To outsiders, it looks like a form of self-punishment. It may seem that the person is actively seeking the toxic relationship. They are so absorbed in what’s going on in their lives that they cannot see the harm they’re suffering.
Often, the toxic person is a connection to their past that they’re not quite ready to let go of. Toxic relationships become something of an addiction.
At the same time, they are parasitic. They suck the joy out of a person’s life and prevent them from living to their full potential. The person may see a toxic relationship for what it is and still won’t be able to let it go.
Going through difficult times can leave a person feeling that no one loves them. Even though they might be withdrawing and avoiding people, the person will feel unloved. They feel alone and also misunderstood when they’ve imposed that on themselves. Others might feel unworthy of love and unable to see why they deserve love.
“I was driving the car when my best friend died. I didn’t think I was worthy of forgiveness, let alone love,” Sarah said. “Everywhere I looked, I saw people I thought couldn’t love me again after what I’d done.”
Feeling unloved or unwanted is harmful to the healing process. One of the best motivators for recovering from a terrible event is the love and support of others.
Feeling like no one loves you can hinder or even halt the recovery process. Identify the people in your life who love you, and lean on them for support.
5. You are prepared to go against your own morals and principles
Some emotional vulnerability can cause people to make some uncharacteristic decisions and choices. They are not thinking logically, and this can result in reckless behavior.
Others might feel that they don’t have anything to lose, so they do something they normally would not.
Act in haste, repent at leisure, or so they say. The ramifications of a poor decision can be life-altering. A decision to engage in risky sexual behavior can ruin someone’s life. A time of emotional turmoil and struggle is not the best time to make big decisions. Even after the situation has passed, a person’s judgment may still be affected.
Not having dealt with what has happened will lead to a continuation of poor decision-making. The bad decisions and choices can lead the person on a downward spiral from which they will struggle to recover.
When going through a lot of emotional strife, people feel helpless and hopeless. The struggle is so overwhelming. The person will look around for something to help dull the pain. Anything that will stop them from having to deal with their problems becomes an attractive prospect.
A person struggling to deal with their problems may turn to alcohol and illegal drugs. They may also start to abuse prescription medication.
The mood-altering properties of these substances can help the person to forget what is going on in their lives. It’s a sure-fire way to avoid problems and not confront them. Using and abusing substances can trigger an addiction. Treatment and recovery from addiction are difficult.
Breaking the cycle of addiction will take a visit to a rehab facility and lots of counseling and therapy. Avoid self-medicating, as it has some lasting consequences that might be difficult to shake.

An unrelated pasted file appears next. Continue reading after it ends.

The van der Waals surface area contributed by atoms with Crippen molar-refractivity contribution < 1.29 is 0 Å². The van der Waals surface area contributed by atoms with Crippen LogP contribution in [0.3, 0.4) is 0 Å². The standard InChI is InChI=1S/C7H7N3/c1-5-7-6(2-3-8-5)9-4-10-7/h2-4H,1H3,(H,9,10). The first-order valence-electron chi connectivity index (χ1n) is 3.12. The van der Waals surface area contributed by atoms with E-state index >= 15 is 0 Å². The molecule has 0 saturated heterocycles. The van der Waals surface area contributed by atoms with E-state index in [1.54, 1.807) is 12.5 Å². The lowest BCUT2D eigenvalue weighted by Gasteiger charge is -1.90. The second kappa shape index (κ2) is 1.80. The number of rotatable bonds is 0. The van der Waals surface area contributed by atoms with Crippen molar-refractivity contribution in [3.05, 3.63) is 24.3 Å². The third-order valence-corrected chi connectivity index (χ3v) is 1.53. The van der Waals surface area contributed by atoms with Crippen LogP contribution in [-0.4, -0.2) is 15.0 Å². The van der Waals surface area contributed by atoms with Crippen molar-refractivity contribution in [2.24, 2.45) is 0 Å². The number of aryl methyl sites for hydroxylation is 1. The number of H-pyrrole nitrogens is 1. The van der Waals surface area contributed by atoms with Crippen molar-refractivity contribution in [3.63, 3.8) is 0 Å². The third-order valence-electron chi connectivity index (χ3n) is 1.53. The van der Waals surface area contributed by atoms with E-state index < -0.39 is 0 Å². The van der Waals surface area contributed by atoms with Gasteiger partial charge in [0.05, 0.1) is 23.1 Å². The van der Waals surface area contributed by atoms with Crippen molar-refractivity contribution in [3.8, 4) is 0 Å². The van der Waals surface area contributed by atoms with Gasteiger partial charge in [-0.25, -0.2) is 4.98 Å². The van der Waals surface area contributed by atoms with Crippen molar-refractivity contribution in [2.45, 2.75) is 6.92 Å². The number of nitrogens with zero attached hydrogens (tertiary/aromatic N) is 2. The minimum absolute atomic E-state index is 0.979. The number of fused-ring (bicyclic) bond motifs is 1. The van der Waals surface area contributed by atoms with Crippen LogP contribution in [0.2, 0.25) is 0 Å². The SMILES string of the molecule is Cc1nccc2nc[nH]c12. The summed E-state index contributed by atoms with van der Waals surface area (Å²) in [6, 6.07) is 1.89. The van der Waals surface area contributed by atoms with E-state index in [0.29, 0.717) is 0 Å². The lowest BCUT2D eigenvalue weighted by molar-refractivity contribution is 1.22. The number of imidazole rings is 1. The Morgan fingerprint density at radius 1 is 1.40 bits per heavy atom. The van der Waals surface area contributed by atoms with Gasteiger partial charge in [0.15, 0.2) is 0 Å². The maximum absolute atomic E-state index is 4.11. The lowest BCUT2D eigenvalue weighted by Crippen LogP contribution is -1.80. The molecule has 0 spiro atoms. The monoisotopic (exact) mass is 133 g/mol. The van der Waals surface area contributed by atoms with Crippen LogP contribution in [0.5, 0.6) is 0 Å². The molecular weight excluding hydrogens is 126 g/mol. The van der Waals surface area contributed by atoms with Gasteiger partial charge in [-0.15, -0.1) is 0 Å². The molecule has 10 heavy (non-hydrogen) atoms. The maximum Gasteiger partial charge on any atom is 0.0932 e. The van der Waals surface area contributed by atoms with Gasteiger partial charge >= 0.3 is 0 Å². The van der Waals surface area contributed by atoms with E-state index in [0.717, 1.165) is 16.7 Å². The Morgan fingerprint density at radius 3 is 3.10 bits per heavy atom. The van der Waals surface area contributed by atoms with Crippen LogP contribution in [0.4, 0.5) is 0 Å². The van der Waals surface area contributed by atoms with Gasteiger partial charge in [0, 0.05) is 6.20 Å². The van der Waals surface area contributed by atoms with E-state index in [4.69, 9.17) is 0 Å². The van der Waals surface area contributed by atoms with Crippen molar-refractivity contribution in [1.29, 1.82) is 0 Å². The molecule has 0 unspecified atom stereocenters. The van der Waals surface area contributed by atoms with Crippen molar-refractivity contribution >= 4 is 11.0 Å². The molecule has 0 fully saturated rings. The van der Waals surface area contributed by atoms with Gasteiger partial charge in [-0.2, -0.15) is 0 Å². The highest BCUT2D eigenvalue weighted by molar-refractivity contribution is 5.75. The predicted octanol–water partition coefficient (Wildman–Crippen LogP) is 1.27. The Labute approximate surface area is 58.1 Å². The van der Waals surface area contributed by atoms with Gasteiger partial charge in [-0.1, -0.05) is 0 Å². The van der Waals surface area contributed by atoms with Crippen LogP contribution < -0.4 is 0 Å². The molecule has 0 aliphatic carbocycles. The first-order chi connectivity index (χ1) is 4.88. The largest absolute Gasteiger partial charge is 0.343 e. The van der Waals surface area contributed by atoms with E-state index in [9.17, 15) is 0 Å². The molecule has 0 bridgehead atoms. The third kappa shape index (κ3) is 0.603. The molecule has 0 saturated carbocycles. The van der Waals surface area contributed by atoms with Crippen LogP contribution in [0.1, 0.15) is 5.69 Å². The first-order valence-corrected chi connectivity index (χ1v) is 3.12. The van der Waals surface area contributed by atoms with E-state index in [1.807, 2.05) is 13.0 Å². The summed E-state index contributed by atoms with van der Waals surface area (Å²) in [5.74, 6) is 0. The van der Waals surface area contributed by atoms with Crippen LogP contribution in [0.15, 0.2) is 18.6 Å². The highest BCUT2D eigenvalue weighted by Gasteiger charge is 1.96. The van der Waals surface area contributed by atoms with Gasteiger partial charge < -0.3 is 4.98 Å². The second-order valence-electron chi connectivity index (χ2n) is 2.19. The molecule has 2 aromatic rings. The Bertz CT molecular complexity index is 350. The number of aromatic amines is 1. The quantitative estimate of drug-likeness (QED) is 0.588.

Suffering a loss or trauma leaves a permanent mark on a person. The mark will become smaller over time, but it’s there for life. Grief and turmoil change a person forever.
With time, a person will start to recover and return to being the person they were before. Taking the time needed to recover and deal with what has happened helps a lot.
However, it’s not that easy for everyone. There are people who struggle terribly to get back to their old lives. Some are unable to do so at all. They become a totally different person than who they were before.
If you look in the mirror and you can no longer recognize yourself, you might be struggling to recover from an event that has changed your life. While any change will challenge who you are, your true essence and character should remain.
Grief and emotional struggles leave a person feeling unmotivated. Not feeling able to motivate yourself is a red flag.
In the initial stages after the event that triggers your struggle, self-motivation will be a challenge. However, if it continues after the fact, you need to think about getting some help.
A human being is motivated from within. Self-motivation is combined with motivation from external sources. Motivation makes people ambitious and able to set goals for themselves. Without motivation, no one would ever try anything new or go out on a limb. Most of the world’s inventions would not have been discovered without a healthy dose of motivation.
When getting out of bed is something you need to motivate yourself to do, your body, mind and soul are exhausted. A lack of motivation can lead to depression and seep into all aspects of your daily life.
Laughter is an expression of joy and happiness. Often, when people have experienced a loss, they feel they’re not entitled to laugh or find joy. They actively censure themselves and don’t laugh at anything anymore.
Even those who want to laugh find it an enormous effort. A smile feels like a strain and laughter seems impossible. This is normal in the immediate aftermath of a tragedy or sad event.
It should recede over time, and the person should be able to find things that make them smile or laugh. When nothing can bring a smile to your face or make you laugh any more, it is a sign of emotional or spiritual exhaustion.
Addressing the cause of your struggle can help you find yourself again. And, along the way, you’ll find that life will present you with many reasons to smile and laugh.